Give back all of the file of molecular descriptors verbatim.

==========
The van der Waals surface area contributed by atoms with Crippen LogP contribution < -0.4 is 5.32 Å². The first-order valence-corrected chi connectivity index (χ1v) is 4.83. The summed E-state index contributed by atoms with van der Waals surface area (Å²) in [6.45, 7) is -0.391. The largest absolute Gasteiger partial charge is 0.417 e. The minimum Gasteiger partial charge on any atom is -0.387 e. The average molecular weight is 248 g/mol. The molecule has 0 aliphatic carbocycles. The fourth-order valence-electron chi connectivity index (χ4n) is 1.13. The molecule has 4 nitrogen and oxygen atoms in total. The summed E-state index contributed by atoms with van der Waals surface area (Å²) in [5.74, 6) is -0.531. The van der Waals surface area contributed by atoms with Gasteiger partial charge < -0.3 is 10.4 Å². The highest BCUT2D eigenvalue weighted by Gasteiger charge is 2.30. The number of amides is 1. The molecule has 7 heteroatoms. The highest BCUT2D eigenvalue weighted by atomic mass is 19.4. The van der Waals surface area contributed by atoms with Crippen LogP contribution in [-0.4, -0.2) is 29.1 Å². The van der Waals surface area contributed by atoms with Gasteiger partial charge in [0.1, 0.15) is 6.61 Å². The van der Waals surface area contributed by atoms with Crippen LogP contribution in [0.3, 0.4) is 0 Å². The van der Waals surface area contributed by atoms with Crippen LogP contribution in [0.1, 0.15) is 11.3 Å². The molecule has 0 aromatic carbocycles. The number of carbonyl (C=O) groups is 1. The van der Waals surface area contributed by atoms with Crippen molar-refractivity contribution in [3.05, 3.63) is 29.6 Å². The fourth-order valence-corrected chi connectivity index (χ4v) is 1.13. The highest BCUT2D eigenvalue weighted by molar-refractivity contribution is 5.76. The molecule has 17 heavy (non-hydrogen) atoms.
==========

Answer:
The van der Waals surface area contributed by atoms with Crippen LogP contribution < -0.4 is 5.32 Å². The first-order valence-corrected chi connectivity index (χ1v) is 4.83. The summed E-state index contributed by atoms with van der Waals surface area (Å²) in [6.45, 7) is -0.391. The largest absolute Gasteiger partial charge is 0.417 e. The minimum Gasteiger partial charge on any atom is -0.387 e. The average molecular weight is 248 g/mol. The molecule has 0 aliphatic carbocycles. The fourth-order valence-electron chi connectivity index (χ4n) is 1.13. The molecule has 4 nitrogen and oxygen atoms in total. The summed E-state index contributed by atoms with van der Waals surface area (Å²) in [5.74, 6) is -0.531. The van der Waals surface area contributed by atoms with Gasteiger partial charge < -0.3 is 10.4 Å². The highest BCUT2D eigenvalue weighted by Gasteiger charge is 2.30. The number of amides is 1. The molecule has 7 heteroatoms. The highest BCUT2D eigenvalue weighted by atomic mass is 19.4. The van der Waals surface area contributed by atoms with Crippen LogP contribution in [-0.4, -0.2) is 29.1 Å². The van der Waals surface area contributed by atoms with Gasteiger partial charge in [0.1, 0.15) is 6.61 Å². The van der Waals surface area contributed by atoms with Crippen LogP contribution in [0.3, 0.4) is 0 Å². The van der Waals surface area contributed by atoms with Crippen LogP contribution in [0.1, 0.15) is 11.3 Å². The molecule has 0 aromatic carbocycles. The number of carbonyl (C=O) groups is 1. The van der Waals surface area contributed by atoms with Crippen molar-refractivity contribution in [3.05, 3.63) is 29.6 Å². The fourth-order valence-corrected chi connectivity index (χ4v) is 1.13. The highest BCUT2D eigenvalue weighted by molar-refractivity contribution is 5.76. The molecule has 17 heavy (non-hydrogen) atoms.